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(a) differences in costs dependent on the location of the hospital, (b) the change in prognosis for the patient before and after treatment achieved by the hospital, (c) differing responses of patients to treatment and (d) variations in duration of stay in hospital of different types of patient. 
The tariff is based on average costs as reported by national health service organisations and as such will reflect the full case mix of patients, whatever their prognosis on admission. Although there is no specific adjustment for the patient's prognosis after treatment, there is provision in guidance for a price to be agreed locally for emergency readmissions.
The tariff takes account of differing responses to treatment, and variations in duration of stay, by providing adjustments for long and short stays in hospital. A long stay outlier payment will operate after a patient's length of stay exceeds a pre determined period in hospital, dependant on the relevant healthcare resource group (HRG), at a per diem rate specific to that particular HRG. A short stay emergency payment system is in use for certain HRGs that have a national mean non-elective spell duration of five days or more. A reduced short stay tariff is paid where the stay is zero to one day.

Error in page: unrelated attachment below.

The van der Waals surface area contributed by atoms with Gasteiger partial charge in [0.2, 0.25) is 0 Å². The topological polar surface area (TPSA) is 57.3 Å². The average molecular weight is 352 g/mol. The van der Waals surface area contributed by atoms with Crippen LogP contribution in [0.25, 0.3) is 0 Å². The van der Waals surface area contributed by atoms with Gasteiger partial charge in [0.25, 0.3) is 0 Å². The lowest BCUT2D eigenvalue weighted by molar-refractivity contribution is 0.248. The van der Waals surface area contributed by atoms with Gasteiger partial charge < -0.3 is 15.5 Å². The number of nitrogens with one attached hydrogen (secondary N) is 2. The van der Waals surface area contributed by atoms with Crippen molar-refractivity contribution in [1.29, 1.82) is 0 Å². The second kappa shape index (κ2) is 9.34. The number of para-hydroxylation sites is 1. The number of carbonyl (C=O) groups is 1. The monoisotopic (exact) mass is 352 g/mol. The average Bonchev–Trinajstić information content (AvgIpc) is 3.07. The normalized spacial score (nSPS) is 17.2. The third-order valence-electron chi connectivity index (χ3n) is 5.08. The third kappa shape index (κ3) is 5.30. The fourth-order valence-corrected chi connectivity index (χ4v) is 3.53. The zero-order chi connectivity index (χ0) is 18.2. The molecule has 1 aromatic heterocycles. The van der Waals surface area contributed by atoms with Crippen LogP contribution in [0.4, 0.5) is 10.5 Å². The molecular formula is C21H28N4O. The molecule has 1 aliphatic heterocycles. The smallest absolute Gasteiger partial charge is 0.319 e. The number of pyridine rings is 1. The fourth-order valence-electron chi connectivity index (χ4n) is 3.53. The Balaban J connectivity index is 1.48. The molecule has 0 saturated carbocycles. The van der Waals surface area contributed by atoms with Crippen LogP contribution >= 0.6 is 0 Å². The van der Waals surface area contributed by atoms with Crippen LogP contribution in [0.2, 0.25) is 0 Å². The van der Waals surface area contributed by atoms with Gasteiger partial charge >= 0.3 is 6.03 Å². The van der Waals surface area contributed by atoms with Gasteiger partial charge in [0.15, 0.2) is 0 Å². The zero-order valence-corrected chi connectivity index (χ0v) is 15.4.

Mr. Meacher: To ask the Secretary of State for Health under the health reform in England proposals for a tariff to be used to enable the system of payment by results, what (a) advice and (b) expertise will be provided to hospitals to enable them to assess future income against current and projected expenditure on (i) infrastructure, (ii) staff costs and (iii) service costs; where responsibility will lie for the provision of such guidance; what advice has been prepared for hospitals admitting fewer patients than budgeted for; and what measures will be available in the (A) short and (B) long-term to help hospitals that exceed the tariff rate to cover the resulting deficit.